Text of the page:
In part two of our exclusive interview with Joe Satriani of Chickenfoot, we focus entirely on one of our favorite songs from their new record 'III,' the Zeppelin-esque riff-fest 'Dubai Blues.'

After speaking about the album as a whole in part one of our talk, the guitar legend was kind enough to indulge our ongoing obsession by answering all manner of questions about this song in very informative detail.

How did 'Dubai Blues' come together?

Most of these songs, the way that we work is, I write and record demos. Then I send them to the guys. In this case, I did about 14 or 16 demos, you know full on -- guitar, bass, drums, keyboards, that kind of thing. I record them at home on ProTools, then I send them out to everybody. Then, for the five or six months I was out on tour, they mulled over the material, decided which songs suck (laughs) and which songs they liked. Then when we finally got together, you know, to go through all of them.

That particular song had a drum loop that was from an adrenaline box, on the box was a loop that was an old Linn drum loop. It was kind of an old-school hip-hop drum loop. I stuck that on as the main drum pattern. So the song had more of a stream-of-concsiousness kind of rock meets hip-hop vibe to it; it had these scraping guitars during the verses, it was all very moody. But, basically, all the chords and riffs were exactly the same, everything was there. I had no idea what it was going to be called or anything. I think it was just called 'crunchy song' or something.

So what happened next?

When the band got a hold of it, Sammy was trying to channel some old school, '50s blues rock and roll story through it, but Mike and Chad decided that they would rockify it a bit more, so they kind of took it out of that old-school hip-hop, and they made it a little bit more of a straight-ahead, '70's rock kind of thing. Then, I had to change a lot of the guitar parts, now that the band was more dynamic, you know? We would up using, maybe, six guitars on that. There's a lot of guitars on there. It's subtle, but it actually took a lot to create that shiny wall of guitar chords. It's very unusual, on other songs we did there's just one guitar and it sounds fine. This one took a lot of layers to create.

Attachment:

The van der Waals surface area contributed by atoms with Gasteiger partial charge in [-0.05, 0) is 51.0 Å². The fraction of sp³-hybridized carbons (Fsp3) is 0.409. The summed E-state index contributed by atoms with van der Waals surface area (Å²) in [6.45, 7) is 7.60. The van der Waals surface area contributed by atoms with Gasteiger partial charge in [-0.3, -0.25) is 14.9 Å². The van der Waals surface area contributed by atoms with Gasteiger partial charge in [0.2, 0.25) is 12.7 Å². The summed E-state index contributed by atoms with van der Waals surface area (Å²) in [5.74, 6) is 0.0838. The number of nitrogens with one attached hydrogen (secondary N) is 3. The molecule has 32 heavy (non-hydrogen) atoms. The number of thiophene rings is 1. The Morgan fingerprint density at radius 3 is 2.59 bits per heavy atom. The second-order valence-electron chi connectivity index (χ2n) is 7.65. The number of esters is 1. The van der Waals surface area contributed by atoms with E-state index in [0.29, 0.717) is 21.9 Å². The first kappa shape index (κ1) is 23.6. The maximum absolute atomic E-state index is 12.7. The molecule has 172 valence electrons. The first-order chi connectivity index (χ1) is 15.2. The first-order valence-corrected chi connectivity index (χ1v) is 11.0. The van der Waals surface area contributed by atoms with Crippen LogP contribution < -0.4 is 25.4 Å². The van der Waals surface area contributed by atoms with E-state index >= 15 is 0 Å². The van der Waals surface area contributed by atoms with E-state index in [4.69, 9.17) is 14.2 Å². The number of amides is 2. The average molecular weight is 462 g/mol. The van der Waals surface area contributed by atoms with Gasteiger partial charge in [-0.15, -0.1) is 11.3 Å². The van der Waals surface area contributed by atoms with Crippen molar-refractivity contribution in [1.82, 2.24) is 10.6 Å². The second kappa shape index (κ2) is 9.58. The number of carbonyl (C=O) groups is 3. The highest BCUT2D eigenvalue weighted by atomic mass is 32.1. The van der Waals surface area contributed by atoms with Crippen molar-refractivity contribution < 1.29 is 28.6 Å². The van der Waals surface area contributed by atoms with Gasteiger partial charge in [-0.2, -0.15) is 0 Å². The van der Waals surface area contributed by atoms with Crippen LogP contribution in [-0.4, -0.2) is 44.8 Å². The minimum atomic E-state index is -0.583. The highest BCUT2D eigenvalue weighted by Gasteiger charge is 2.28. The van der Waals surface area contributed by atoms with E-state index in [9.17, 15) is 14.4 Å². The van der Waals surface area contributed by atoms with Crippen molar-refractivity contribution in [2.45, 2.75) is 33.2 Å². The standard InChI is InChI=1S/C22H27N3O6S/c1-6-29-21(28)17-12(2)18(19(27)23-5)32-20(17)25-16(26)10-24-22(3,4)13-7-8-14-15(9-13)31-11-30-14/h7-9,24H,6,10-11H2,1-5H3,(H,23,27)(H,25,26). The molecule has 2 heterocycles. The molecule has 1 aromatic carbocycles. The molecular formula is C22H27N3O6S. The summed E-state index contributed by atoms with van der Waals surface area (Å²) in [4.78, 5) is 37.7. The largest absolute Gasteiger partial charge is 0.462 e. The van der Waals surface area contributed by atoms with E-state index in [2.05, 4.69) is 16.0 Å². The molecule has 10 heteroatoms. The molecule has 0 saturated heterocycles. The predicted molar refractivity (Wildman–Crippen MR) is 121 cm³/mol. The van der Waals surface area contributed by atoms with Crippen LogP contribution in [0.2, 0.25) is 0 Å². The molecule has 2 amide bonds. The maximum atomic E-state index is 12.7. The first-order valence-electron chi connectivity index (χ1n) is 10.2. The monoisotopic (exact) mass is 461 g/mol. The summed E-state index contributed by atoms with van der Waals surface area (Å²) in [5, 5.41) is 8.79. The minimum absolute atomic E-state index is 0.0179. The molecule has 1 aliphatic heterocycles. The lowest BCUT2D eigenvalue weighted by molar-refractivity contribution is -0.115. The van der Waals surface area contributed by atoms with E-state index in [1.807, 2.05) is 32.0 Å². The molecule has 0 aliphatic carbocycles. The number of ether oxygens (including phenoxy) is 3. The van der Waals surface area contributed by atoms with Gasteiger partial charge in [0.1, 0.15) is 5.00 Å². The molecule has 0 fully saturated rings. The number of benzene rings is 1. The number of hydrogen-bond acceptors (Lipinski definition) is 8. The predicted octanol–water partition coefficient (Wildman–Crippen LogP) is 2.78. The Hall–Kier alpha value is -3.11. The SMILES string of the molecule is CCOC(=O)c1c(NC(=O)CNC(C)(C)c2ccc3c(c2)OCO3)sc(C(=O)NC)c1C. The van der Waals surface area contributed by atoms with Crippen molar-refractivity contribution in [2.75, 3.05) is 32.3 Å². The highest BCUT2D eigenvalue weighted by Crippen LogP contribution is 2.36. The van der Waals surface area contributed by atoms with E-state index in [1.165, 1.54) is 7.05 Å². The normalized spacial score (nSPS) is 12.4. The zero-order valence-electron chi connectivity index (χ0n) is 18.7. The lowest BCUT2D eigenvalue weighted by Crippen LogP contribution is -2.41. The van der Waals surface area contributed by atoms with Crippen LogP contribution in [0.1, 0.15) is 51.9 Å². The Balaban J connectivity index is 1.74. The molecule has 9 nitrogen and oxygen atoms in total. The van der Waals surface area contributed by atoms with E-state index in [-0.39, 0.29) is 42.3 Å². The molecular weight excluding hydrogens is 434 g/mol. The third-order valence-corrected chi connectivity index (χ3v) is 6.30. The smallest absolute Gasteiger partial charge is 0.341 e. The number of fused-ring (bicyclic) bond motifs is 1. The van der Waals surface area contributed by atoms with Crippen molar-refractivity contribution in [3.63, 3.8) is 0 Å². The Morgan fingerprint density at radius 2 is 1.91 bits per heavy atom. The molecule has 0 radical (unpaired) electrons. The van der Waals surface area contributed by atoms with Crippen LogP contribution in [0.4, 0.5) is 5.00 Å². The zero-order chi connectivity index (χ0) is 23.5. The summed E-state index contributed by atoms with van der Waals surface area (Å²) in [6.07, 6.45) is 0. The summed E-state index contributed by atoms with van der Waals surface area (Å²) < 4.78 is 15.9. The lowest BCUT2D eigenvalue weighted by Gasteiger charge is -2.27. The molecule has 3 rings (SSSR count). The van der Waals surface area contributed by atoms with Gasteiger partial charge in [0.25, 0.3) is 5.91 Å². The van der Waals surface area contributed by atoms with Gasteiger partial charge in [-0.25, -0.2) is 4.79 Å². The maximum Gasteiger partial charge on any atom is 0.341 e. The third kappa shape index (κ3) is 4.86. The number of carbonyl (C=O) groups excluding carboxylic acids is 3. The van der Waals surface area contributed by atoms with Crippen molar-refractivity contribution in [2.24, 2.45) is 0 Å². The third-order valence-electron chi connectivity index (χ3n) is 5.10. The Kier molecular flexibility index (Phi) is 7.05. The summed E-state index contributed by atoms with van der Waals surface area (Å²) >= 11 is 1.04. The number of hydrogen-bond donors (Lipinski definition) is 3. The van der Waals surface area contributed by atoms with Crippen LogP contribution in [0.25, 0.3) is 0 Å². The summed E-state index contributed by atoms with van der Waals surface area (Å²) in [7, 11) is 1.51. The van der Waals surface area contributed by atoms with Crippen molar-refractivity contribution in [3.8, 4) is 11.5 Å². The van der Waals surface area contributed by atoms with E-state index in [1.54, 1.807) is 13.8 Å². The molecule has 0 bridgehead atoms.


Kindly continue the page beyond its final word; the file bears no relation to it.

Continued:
Would that make this one of the more complex songs on the album?

Recording-wise, it was, musically it's very non-complex, I mean, the chorus has two chords in it, that's it. The basic premise of the song is a 1-4-5 blues progression, and I threw in a little bridge there, which I keep thinking, we should have done the bridge twice. But maybe it's good that way, that it's such a bright bridge when it comes in there. I remember -- it's funny how guitar players think about things -- I just remember how unique it was in terms of what we used to record it. We started out with a vintage 1955 gold top Les Paul, and we played two versions of that, you know, rhythm guitars. Then we listened to that and went, "Oh, that's too bright, there's something funny about it." So then we added, I think, two JS guitars, you know, my JS2400s. Then we thought, "Well, now it's really solid, but is it too solid?" Then I think we added a vintage Fender '58 esquire on top of it, and then later on we decided (laughs) well, we just need a little bit more for different parts, and I think we put a re-issue of one of the Jimmy Page Les Pauls on there. So it's got a ton of guitars; they're never all on at the same time. (Producer) Mike Fraser was very creative in how he would feature different guitars at different times to bring out the shimmering quality of the chords.

I take it you were pleased with the results?

It's funny, because when we record, the guys only hear my one guitar part, and then they go away - Chad goes back to play with the Chili Peppers, Mike goes back to L.A., and Sam's just popping in maybe once or twice a week with new lyrics for songs and stuff. So they don't know what we're doing. Me and Fraser are in there six days a week, overdubbing like crazy on top of the live tracks. They were all just totally blown away when they heard this wall of rock and roll guitar, you know? I think Sam once said, that's a shiny and smooth of a razor blade (sound), you know, that a compliment of guitars could ever get. He just loved it, and was so curious how we arrived at it. It's a complicated recipe of guitars.

Check out part one of our interview with Joe Satriani of Chickenfoot, where he talk to him about the band's unselfish goals for the rest of 'III,' and how he thinks the new songs are going to sound in concert.

Watch the Chickenfoot Podcast About the Creation of 'Dubai Blues'